- By Cynthia Weiss
Mayo Clinic Q and A: Transplant options for patients who are obese
DEAR MAYO CLINIC: My kidneys are failing, and my doctor has told me that I need to have a kidney transplant. I am severely overweight, and losing weight has been extremely difficult. Due to my weight, my doctor also said that I would not qualify for a transplant. What options are available for patients who are overweight and in need of a transplant?
ANSWER: You are not alone in your struggles with weight. More than 40% of adults in the U.S. are obese, according to the Centers for Disease Control and Prevention. Statistics also show that a growing number of kidney transplant candidates have morbid obesity, meaning they have a body mass index, or BMI, of 35 or higher.
BMI is a tool used to define when a person is overweight or obese based on weight and height. Many transplant centers will not perform kidney transplants on people with a BMI above 35 due to the increased risks of complications. Some transplant centers will perform surgeries on patients with a BMI of up to 40.
That still leaves a sizable number of patients who are obese and in need of a transplant who do not qualify. In the past, these patients were often told to lose the necessary weight on their own and return to qualify for a transplant when they had reached their goal weight.
The good news is transplant patients who need to lose weight to qualify for a transplant now have more options.
Some transplant centers, including Mayo Clinic, have begun offering programs designed to help patients awaiting a transplant lose weight. People who participate in these programs may work with a team, including dieticians, endocrinologists, psychologists and others to create a detailed weight-loss plan.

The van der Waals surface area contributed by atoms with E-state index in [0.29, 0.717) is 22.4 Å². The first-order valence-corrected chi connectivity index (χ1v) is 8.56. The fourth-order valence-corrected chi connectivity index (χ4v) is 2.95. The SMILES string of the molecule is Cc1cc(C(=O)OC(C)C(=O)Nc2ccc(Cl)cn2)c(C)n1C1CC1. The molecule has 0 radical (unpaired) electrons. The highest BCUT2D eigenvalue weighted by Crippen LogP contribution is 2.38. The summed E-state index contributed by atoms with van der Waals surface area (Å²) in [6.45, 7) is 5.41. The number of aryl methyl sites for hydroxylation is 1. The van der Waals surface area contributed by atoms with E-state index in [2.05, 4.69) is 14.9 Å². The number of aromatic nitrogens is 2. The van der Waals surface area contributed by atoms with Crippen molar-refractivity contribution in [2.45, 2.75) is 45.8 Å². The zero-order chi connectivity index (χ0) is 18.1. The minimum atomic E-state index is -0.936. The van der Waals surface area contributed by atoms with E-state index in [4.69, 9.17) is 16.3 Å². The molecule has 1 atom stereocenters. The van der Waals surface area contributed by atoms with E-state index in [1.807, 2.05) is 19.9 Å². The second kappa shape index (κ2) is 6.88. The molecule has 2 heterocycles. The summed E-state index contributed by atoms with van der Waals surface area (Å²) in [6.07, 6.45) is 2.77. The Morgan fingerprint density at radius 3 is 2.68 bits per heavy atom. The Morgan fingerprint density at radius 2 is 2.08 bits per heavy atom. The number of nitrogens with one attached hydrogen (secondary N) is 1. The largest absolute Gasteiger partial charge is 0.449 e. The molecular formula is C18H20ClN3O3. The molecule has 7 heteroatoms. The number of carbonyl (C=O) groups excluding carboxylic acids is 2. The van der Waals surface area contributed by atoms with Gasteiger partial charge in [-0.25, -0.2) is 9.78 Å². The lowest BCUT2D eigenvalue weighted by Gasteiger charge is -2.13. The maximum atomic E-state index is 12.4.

While some patients successfully lose the necessary weight to qualify for a transplant through diet and exercise alone, other people may undergo bariatric surgery to help them lose the weight necessary to qualify for a lifesaving transplant. The two most common types of bariatric surgery are Roux-en-Y gastric bypass and sleeve gastrectomy.
The first procedure involves creating a small pouch from the stomach and connecting the newly created pouch directly to the small intestine. In the case of a sleeve gastrectomy, a surgeon removes about 80% of the stomach, leaving a long, tubelike pouch.
Most bariatric procedures are performed laparoscopically. This minimally invasive technique shortens recovery times. As with any surgical procedure, risks are involved, so it is important for patients to discuss the pros and cons of each procedure with their health care provider. In addition, patients who undergo bariatric surgery need to be willing to make permanent healthy lifestyle changes for the procedure to be successful.
Patients who are obese and in need of an organ transplant often struggle with other chronic conditions, including obstructive sleep apnea and Type 2 diabetes. Losing weight can sometimes cure these ailments, which lowers the risk in undergoing transplant surgery. It also increases the odds for better outcomes posttransplant.
Recognizing the need for weight loss and asking for assistance early is the most important thing patients who are obese can do as they begin navigating kidney transplant options. Once a patient ends up needing dialysis, losing weight gets harder because the treatment causes fatigue.
While having to lose a large amount of weight to qualify for a transplant may seem overwhelming, remember experts and resources are out there to help with this challenge. — Dr. Aleksandra Kukla, Nephrology, Mayo Clinic, Rochester, Minnesota
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